It's not just the comics – I get weird associations with my movies and music and games as well, just like anybody else. Christchurch will always be a Tarantino city for me, because that's just where I always saw his films, and I just mourned the closure of the Dunedin video store where I hired Eraserhead, and I can still tell you where I saw my first ever video tape for rent (it was Star Wars, up on that shop on the Bay Hill).

And I'll always associate roads across the very Northern tip of Scotland with some bangin' Skrillex tunes, the blank road north-east out of San Francisco will always sound like the soundtrack to Travis Bickle on the Riveria to me, and the driveway into the fat factory I used to work at still sounds like A Day In the Life from Sergeant Pepper.

I was even attacked by a huge dose of 1996 the other day, when I annihilated my mate Nick on the N64 Goldeneye game, and when I remembered exactly where all the body armour was hidden, I swear I could taste the nineties in the back of the throat. I might as well have been watching bloody Trainspotting or listening to Pulp.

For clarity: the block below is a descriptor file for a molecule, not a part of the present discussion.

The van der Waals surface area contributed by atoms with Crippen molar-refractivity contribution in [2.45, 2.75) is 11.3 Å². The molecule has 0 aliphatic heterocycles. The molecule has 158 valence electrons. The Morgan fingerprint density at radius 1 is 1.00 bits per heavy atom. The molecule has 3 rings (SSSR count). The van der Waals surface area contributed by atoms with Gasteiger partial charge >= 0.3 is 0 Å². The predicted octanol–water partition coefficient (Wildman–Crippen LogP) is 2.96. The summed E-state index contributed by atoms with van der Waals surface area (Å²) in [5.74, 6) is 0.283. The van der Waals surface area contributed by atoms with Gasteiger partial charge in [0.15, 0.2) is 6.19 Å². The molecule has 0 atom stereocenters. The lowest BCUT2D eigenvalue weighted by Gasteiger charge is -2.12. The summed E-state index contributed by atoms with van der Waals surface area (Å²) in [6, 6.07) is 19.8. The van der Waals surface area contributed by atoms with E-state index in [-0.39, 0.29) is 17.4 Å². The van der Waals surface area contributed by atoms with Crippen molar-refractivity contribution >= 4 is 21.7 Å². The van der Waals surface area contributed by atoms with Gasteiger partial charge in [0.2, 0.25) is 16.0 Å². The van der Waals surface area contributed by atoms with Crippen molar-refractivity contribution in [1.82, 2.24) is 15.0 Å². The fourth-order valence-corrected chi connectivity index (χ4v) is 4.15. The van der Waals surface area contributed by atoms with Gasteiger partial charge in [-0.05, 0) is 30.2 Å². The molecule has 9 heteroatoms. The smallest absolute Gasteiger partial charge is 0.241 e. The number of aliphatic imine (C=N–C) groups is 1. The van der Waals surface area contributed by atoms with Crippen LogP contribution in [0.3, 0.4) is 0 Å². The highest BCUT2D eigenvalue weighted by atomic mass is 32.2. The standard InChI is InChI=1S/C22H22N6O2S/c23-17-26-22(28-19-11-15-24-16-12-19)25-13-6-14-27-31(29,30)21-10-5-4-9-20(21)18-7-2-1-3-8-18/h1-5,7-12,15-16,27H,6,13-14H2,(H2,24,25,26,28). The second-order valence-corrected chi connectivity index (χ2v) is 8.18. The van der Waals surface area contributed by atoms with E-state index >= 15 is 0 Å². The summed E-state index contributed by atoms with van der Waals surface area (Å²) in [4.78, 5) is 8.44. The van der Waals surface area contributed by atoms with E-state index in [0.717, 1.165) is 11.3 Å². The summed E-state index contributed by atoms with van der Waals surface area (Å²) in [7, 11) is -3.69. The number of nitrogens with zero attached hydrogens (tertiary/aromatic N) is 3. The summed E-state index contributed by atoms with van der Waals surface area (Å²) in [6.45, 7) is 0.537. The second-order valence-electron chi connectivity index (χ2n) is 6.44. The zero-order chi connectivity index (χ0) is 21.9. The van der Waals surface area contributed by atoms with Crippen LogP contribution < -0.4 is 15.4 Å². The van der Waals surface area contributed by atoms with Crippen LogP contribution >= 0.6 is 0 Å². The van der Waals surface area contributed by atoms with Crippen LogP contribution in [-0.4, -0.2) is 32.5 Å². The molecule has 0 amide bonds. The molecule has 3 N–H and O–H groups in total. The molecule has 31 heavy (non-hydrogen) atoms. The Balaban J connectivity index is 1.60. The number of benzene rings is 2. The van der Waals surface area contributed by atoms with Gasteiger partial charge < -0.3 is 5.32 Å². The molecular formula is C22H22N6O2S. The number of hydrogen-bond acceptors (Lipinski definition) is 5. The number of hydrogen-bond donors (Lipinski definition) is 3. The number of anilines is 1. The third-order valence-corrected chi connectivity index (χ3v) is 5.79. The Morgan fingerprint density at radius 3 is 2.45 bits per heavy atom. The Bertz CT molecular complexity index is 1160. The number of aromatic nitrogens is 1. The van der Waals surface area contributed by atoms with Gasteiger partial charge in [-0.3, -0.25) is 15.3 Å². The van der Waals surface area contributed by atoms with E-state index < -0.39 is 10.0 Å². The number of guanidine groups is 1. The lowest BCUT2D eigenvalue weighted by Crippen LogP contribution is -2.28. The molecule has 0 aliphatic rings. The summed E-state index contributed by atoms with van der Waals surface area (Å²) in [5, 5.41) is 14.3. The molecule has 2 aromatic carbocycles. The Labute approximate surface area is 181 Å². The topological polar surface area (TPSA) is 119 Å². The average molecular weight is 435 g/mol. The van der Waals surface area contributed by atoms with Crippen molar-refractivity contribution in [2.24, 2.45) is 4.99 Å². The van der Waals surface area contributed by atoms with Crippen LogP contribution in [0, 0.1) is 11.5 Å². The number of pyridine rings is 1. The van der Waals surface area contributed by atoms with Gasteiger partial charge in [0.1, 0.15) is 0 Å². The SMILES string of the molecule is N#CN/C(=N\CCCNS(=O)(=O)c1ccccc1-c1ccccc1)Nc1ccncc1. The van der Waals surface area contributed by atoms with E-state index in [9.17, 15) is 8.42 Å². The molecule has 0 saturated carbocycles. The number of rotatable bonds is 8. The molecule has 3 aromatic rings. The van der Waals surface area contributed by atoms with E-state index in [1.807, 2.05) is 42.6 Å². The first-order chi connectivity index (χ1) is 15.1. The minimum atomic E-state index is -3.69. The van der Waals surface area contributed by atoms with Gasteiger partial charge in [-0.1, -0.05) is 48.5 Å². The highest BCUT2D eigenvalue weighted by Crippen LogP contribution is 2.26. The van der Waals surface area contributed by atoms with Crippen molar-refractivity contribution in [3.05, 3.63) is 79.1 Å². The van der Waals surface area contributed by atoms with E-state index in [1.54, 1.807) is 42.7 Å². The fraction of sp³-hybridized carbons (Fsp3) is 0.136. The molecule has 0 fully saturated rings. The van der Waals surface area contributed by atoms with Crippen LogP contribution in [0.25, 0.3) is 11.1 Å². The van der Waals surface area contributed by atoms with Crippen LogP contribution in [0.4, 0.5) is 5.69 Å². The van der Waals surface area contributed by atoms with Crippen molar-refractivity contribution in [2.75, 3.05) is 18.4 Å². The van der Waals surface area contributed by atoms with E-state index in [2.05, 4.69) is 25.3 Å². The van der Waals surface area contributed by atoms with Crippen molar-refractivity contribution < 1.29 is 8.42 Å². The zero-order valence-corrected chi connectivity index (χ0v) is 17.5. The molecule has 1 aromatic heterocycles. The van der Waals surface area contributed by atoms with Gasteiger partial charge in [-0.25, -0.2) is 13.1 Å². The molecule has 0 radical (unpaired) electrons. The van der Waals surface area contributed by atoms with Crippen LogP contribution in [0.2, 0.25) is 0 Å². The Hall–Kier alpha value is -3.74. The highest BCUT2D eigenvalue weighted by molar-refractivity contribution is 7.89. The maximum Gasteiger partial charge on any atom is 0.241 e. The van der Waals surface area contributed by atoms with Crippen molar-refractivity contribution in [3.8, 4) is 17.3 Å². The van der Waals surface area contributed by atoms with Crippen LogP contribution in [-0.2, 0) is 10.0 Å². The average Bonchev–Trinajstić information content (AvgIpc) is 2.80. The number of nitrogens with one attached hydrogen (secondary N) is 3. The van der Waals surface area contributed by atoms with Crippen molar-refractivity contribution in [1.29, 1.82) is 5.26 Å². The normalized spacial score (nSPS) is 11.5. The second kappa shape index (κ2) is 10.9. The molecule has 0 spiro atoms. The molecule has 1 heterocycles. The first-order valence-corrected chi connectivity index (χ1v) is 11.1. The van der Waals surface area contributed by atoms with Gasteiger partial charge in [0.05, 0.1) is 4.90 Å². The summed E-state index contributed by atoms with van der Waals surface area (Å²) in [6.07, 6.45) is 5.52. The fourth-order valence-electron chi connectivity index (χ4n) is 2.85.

But it's always the bloody comics. And walking down the same roads and driving the streets where I spent the first 20 years of my life (and a fair few later on), I remember the Superman and Batman comics of those day. I ado che for those easy days of youth and the comics that are imprinted on those times, and it becomes clear I can't go back again.

I don't want to go back. I love my home town, and I love that I have so much weird history with particular places, and I'll keep coming back to visit, because that's where most of my family and friends still are. But I want to be somewhere new, making a new story and making new weird associations, reading new comics in new places.

That isn't too much to ask for, it it?

I can't stop myself from dredging these things up when I'm wandering around, and sometimes, I really wish I could, because they're taking me out of the now, out of the current moment, which is the only one that really matters.